Coal Resources of India
Coal is the foremost power resources in India and is the most abundantly available fossil fuel. It provides a substantial part of the nation’s energy needs. It is used for power generation, to supply energy to industry as well as for domestic needs. India is highly dependent on coal for meeting its commercial energy requirements. Coal, therefore, is found in a variety of forms depending on the degrees of compression and the depth and time of burial. Decaying plants in swamps produce peat. This has a low carbon and high moisture contents and low heating capacity.Around 67% of total commercial coal energy produced in India. It is often called “Black Gold”.
Types of Coal
• Anthracite (more than 80% carbon content) is the best quality of coal. In India, it is found only in Jammu and Kashmir.
• Bituminous (60 to 80 % Carbon Content) is the second best quality of coal. It is the most popular coal in commercial use. Metallurgical coal is high grade bituminous coal which has a special value for smelting iron in blast furnaces.
• Lignite is a low grade brown coal, which is soft with high moisture content. The principal lignite reserves are in Neyveli in Tamil Nadu and are used for generation of electricity.
• Peat (less than 40% carbon content)
In India coal occurs in rock series of two main geological ages, namely Gondwana, a little over 200 million years in age and in tertiary deposits which are only about 55 million years old. The major resources of Gondwana coal, which are metallurgical coal, are located in Damodar valley (West Bengal-Jharkhand).
Jharia, Raniganj, Bokaro are important coalfields. The Godavari, Mahanadi, Son and Wardha valleys also contain coal deposits. Tertiary coals occur in the north eastern states of Meghalaya, Assam, Arunachal Pradesh and Nagaland.
Major Coal Areas
• The Damodar Valley Coalfield: It is the largest coal field in India that extended to Jharkhand and West Bengal. Jharia in Jharkhand is the largest coal mining field. Most of the coking coal in India is obtained from here. Other major coalfields in Jharkhand are Chandrapura, Bokaro, Giridih, Karanpura and Ramgarh. Ranigunj in West Bengal is a major coalfield.
• The Son Valley Coalfield: It is located mainly in Madhya Pradesh and partly in the Uttar Pradesh. The Singrauli mining area (Sidhi District) in Madhya Pradesh is famous for coal production. Sohagpur, Umaria, Tatapani, and Ramkola are other major coalfields in Madhya Pradesh.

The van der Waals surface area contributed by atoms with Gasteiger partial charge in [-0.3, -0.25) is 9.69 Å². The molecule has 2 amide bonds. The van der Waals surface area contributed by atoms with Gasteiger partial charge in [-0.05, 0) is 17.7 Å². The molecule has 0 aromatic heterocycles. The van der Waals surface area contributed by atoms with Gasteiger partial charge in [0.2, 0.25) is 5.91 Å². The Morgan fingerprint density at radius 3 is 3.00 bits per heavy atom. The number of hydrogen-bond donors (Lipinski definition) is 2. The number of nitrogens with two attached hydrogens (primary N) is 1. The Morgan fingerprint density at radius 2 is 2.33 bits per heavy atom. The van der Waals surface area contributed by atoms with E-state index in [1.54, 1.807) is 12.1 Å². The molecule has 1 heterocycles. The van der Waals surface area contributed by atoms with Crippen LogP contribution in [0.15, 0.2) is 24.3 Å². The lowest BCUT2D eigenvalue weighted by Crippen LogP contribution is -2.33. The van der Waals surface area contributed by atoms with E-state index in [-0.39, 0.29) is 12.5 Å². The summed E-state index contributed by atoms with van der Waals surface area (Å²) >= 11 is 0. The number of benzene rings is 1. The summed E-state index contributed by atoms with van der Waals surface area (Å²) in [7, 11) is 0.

• The Mahanadi Coalfield: It is located in Chhattisgarh and Odisha. Korba district, Vishrampur, Jhilmil and Chirmir (Ambikapur district) in Chhattisgarh; Talcher (Dhenkanal district) and Rampur-Hingir (Sambalpur) in Odisha are major mining fields.
• The Godavari Coalfield: It is located in Telangana. Karimnagar, Khammam and Warrangal are major coal producing districts. The Singreni coalfield (Khamman district) in Telangana is famous. Tandoor and Sasti (Adilabad, Telangana) are other major mining fields.
• The Wardha Coalfield: Chandrapur, Yavatmal and Nagpur in Maharashtra are major coalfield under it. Chandrapur (Chandrapur district), Vallarpur (Yavatmal district) and Kampati (Nagpur district) are major mining field.
• The Satpura Coalfield: It is located in the Pench-Kanhan-Tawa valley, south of Narmada river, known as Satpura Gondwana Basin . Ghorbari in the kanhan valley is famous mining field. Patharkheda (Betul district) in the Pench valley is a major coal field.
• The Rajmahal Coalfield: The coalfields of this area are assuming importance lately. The unique location of the coalfields at the southern bank of the Ganges offers a good possibility of supplying coals to major power stations of North Bihar, North Bengal and Bangladesh. Based on the coal of this region, a Super Thermal Power Station has been built at Farakka. There are five coalfields in this area. Coals of this region are sub-bituminous to high volatile bituminous in rank.